Yair Lapid at Cabinet Meeting, looking official 370.
(photo credit: Marc Israel Sellem/The Jerusalem Post)
The nation’s budgetary woes took a turn for the better, according to Sunday’s
monthly budget calculation from the Finance Ministry, as the 12-month deficit
dropped to 4 percent of GDP, well below the 4.6% target set for the
Earlier in the year, the 12-month deficit had reached 4.5% but
started dropping as the state began collecting more revenue from big-ticket
business deals, such as Warren Buffett’s purchase of Iscar in May.
first six months of the year, the Treasury paid out NIS 10.3 billion more than
it took in, a decrease from the NIS 11.1b. deficit in the same period of 2012.
When the overall 2012 deficit exploded to 4.2% of GDP, well over the 3% target
set for that year, the nation’s finances became a central issue in the January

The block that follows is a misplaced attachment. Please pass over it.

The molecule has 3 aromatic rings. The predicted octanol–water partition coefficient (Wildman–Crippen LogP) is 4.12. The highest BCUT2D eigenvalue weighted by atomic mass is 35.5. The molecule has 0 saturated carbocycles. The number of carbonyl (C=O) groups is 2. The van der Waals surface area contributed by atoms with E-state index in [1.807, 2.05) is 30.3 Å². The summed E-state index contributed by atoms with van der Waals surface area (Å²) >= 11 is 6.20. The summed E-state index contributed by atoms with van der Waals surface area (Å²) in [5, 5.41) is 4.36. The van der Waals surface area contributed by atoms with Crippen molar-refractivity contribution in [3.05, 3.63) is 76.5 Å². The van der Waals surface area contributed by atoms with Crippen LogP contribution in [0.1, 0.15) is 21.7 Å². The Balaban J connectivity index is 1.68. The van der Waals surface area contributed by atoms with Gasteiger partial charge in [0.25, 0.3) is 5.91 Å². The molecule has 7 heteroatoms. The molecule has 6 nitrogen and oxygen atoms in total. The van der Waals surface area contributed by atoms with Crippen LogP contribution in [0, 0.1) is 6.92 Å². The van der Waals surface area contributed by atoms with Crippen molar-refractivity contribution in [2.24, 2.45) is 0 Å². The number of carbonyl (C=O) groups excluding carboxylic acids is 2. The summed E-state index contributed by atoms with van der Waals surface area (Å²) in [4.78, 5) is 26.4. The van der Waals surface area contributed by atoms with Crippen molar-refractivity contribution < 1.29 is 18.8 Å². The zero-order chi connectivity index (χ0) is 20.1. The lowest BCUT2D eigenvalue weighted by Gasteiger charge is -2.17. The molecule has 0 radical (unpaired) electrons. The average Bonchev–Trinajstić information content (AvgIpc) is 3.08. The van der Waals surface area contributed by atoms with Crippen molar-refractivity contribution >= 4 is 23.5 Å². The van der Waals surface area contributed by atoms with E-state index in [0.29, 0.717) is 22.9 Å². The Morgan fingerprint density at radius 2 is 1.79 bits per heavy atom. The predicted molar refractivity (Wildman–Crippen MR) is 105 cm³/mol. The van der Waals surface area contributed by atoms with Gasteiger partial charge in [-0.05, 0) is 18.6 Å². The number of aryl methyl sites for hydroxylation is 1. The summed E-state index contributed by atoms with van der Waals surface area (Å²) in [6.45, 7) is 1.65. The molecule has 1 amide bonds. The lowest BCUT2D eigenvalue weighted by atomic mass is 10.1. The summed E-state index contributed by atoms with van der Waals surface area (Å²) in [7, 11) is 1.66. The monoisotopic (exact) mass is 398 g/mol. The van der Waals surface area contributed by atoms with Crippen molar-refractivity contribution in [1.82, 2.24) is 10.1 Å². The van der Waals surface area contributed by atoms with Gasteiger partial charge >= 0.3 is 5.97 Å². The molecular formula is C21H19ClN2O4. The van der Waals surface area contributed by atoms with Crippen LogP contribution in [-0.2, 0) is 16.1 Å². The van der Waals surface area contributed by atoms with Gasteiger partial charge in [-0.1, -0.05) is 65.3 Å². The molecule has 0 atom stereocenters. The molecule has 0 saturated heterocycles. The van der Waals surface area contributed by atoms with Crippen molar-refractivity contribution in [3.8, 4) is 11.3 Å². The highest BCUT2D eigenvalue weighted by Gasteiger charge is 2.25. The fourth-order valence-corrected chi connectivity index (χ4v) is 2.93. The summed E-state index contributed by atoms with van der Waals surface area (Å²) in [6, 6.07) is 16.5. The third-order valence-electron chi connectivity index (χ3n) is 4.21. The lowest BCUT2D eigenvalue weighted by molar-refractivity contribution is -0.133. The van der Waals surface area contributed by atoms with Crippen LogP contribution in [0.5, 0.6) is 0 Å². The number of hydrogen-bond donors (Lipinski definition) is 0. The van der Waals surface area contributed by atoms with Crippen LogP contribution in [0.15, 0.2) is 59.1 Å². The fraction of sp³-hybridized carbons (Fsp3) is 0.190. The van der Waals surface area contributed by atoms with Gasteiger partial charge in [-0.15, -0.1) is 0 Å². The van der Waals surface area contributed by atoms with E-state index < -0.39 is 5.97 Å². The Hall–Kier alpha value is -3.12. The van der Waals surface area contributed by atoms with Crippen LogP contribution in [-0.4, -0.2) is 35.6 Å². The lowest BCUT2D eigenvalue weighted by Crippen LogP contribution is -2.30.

Since then, Finance Minister Yair Lapid set out a program of
budget cuts and tax increases to bring the deficit in line. While Lapid put the
2014 deficit target at 3%, he raised the 2013 target to a hefty 4.6%, saying
there was limited wiggle room to adjust the nation’s finances before the end of
the calendar year. Some tax increases, however, such as VAT and taxes on beer,
cigarettes and hard alcohol, came into effect in recent weeks and
The government has operated on a monthly version of the 2012
budget and will continue to do so until the financial plan for 2013-2014 passes
in the Knesset. The budget must be approved by the end of July, otherwise new
elections will be called automatically.
A Yesh Atid-sponsored
electoral reform bill being considered in the Knesset would cancel the law
requiring new elections if a budget fails to pass.
Also on Sunday,
members of the Knesset Finance Committee expressed marked opposition to a
proposed tax on “housing improvements,” levied on non-first-time home
Representatives from the Construction and Housing Ministry
sparred with Treasury officials, arguing that the tax would hurt the real-estate
market by making it more expensive. The Treasury officials said the state needed
the expected NIS 1.05b. in annual revenues to meet deficit goals, arguing that
the tax was designed to primarily affect the affluent and would only be in place